The site chosen to build a single-family residence in an old neighborhood of Buenos Aires is actually a narrow and elongated portion of one of the ravines of the Atlantic coast. The plot has a luxuriant vegetation, though its presence is concentrated in the perimetral areas, clearing the views, in the eastern end, onto the Río de la Plata.
Aiming to preserve these panoramic views from the entrance of the house (opposite the river), the project seizes the whole surface of the plot and so avoids having to build a dwelling with conventional front and rear areas. The building thereby spreads out in an east-west direction and reduces to a minimum its contact surface with the ground, in the center of the plot: the arrangement of the volumes that accommodate the different parts of the residential program is conceived as a balance game between boxes of dissimilar characteristics and weight. The lower level is a concrete podium with few openings which houses a machine room, service area and laundry room. The ground floor, which contains the main entry, is a completely glazed volume that hovers above the podium along its entire perimeter, containing the hall, living and dining areas and a narrow service band enclosing the kitchen, bathroom and a staircase; this cantilevering volume offers impressive views of the ravine and beyond, and is transformed during the summer season into an open air terrace with a swimming pool. The upper level is a concrete bar that seems to float over the vegetation and houses the master bedroom in the eastern end, two smaller bedrooms in the middle, and a playroom, with access onto the terrace, in the west end.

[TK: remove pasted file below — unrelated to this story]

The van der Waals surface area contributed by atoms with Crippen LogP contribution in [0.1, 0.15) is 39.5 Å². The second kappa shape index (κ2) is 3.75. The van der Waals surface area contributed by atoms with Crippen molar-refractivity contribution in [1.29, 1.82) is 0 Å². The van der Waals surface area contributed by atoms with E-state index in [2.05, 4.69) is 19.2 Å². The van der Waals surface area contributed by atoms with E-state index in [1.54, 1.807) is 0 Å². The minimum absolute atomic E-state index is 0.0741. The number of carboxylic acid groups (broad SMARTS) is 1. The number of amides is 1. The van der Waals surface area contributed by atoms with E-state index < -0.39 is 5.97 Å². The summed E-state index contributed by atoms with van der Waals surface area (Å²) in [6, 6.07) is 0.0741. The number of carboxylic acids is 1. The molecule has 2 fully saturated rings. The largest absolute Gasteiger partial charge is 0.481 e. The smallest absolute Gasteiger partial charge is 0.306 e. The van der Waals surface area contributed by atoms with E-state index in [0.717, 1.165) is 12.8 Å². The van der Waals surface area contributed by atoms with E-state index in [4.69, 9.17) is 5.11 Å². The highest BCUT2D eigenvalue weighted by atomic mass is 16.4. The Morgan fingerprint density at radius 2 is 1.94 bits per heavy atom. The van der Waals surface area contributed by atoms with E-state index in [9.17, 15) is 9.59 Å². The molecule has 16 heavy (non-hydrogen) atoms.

The selection of materials and the distribution of facade openings underscores the interplay of the volumes: the small holes punched in the concrete wall of the basement prism, of varied dimensions and irregular location, are transformed in the communal living space into circular skylights which illuminate the dwelling with no interference from the surrounding vegetation; a U-glass pane separates the kitchen from the exterior corridor providing a certain degree of privacy in a floor conceived as a glass case; a narrow concrete footbridge hovers above the terrain linking the street level with the main floor of the house, while thin wood strips cover the upper terrace and so relate it to the trees; lastly, a stainless steel lintel frames the faraway views of the Río de la Plata into the living room... [+]
Juan Grimm (paisaje landscape); Enzo Valladares (estructura structure)